MANILA, Philippines – Eighteen years after his death, the anti-graft court Sandiganbayan dropped Marcos crony Roberto Benedicto from a P102-billion civil suit.
The Sandiganbayan 2nd Division upheld the government's own request through the Presidential Commission on Good Government (PCGG) to exempt Benedicto from the case. The PCGG and Benedicto reached a compromise agreement in 1990, after the government recovered billions of assets from him.
Benedicto died in May 2000. His heirs requested the Sandiganbayan to formally drop him from Civil Case No. 0034, one of the many civil suits pending at the anti-graft court to recover ill-gotten wealth.
But the same civil case will continue against the late dictator Ferdinand Marcos and former first lady, now Ilocos Norte 2nd District Representative Imelda Marcos, and former top officials of the Development Bank of the Philippines.
Death does not automatically extinguish liability as Section 4, Rule 111 of the Rules of Court says that liability may be enforced against the dead's estate and that the "heirs of the accused may be substituted for the deceased without requiring the appointment of an executor or administrator."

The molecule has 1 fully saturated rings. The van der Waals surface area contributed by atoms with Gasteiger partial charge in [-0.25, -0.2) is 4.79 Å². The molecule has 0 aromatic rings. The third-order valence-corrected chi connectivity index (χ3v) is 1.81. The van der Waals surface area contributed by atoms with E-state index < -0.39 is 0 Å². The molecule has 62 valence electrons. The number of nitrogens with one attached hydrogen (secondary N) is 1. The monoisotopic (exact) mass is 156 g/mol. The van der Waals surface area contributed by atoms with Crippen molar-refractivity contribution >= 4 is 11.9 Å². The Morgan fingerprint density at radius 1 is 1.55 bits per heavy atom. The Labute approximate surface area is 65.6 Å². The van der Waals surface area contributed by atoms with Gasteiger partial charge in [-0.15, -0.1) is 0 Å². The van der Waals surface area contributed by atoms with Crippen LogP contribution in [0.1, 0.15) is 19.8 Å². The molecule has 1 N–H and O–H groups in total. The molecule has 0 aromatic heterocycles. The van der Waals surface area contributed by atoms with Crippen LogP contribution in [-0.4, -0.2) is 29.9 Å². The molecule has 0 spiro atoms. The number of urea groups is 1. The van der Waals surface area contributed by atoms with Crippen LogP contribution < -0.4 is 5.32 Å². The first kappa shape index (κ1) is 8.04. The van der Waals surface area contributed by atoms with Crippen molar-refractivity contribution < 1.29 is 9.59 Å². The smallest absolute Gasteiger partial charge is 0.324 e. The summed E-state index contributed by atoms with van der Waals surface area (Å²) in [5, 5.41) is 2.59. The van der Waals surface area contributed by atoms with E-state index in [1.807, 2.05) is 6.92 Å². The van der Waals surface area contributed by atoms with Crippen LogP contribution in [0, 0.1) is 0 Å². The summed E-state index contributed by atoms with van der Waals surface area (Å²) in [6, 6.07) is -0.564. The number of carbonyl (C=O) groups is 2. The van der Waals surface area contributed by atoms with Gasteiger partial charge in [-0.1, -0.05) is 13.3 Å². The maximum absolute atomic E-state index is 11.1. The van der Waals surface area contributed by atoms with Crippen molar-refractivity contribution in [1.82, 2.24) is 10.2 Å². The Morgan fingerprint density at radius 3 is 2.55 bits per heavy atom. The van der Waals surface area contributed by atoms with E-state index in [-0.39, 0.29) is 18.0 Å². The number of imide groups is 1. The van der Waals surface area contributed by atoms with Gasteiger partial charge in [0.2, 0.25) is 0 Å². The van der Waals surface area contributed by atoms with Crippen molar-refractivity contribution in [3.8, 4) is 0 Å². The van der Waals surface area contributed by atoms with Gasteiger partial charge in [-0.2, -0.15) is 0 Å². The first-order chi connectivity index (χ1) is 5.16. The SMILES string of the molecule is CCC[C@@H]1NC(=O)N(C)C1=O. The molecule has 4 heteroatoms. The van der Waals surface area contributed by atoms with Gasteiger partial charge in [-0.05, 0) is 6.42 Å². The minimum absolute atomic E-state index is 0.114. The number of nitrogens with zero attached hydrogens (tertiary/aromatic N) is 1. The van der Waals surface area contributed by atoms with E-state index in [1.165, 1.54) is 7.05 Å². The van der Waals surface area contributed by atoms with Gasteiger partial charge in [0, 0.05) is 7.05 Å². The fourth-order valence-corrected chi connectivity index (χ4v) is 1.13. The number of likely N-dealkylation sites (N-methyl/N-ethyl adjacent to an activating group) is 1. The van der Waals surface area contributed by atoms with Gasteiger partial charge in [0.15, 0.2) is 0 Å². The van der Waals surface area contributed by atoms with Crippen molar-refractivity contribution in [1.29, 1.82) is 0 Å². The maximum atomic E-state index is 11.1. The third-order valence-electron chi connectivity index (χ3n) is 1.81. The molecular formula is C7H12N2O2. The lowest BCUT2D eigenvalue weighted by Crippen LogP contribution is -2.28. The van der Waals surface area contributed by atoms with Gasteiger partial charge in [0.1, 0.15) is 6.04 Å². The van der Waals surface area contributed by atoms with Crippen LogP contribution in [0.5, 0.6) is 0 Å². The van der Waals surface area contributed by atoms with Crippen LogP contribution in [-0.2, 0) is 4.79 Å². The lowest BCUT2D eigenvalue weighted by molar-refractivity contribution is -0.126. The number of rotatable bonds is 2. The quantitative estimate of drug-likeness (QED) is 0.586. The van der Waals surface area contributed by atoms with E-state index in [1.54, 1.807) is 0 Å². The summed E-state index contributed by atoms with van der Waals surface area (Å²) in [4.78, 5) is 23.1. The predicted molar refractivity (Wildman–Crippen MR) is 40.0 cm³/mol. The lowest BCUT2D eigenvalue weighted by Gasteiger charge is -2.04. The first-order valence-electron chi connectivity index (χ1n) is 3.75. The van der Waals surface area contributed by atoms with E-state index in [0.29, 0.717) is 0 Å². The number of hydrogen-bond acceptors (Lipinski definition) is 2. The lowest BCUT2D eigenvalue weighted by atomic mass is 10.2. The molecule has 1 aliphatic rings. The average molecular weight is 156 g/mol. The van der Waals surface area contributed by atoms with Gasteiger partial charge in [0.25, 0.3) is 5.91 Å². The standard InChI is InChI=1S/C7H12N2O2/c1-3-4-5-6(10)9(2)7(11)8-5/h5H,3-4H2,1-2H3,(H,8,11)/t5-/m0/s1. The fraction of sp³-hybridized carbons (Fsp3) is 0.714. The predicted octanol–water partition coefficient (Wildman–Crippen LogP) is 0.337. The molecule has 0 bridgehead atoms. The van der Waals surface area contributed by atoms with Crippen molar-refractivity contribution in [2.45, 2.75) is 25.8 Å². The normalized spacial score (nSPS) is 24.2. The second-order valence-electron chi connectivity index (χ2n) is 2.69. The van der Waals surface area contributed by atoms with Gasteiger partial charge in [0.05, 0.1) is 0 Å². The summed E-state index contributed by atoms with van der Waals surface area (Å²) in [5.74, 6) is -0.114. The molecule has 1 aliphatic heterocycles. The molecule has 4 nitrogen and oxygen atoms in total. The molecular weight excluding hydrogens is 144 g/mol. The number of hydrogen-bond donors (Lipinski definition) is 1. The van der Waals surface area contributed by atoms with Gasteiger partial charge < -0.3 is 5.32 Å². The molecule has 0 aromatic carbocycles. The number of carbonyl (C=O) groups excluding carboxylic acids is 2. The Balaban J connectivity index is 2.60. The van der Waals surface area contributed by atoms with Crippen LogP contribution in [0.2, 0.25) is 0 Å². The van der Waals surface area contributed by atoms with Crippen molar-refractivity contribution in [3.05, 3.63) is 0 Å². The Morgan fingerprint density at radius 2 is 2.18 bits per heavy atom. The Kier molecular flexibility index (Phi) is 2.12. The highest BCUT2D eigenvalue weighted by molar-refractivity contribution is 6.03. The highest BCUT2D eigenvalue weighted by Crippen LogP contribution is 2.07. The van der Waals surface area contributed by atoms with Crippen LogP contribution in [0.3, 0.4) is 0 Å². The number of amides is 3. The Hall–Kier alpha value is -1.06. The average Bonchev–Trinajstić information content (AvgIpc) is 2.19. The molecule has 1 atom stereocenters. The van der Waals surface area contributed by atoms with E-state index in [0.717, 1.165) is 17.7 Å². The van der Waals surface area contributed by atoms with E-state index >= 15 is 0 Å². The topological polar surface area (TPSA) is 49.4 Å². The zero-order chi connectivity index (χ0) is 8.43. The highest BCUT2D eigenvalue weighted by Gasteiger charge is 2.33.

"Wherefore, the name of Roberto S. Benedicto is hereby dropped as party-defendant in the above-entitled case pursuant to the Compromise Agreement approved by this Court,” the Sandiganbayan said in a resolution dated November 5, penned by Associate Justice Lorifel Pahimna with concurrences from Associate Justices Oscar Herrera Jr and Michael Frederick Musngi.
Benedicto was Marcos' law school classmate and fraternity brother at the University of the Philippines. He put up his own sugar businesses and extended his empire to media, shipping, and insurance.
Among the recovered assets from Benedicto were: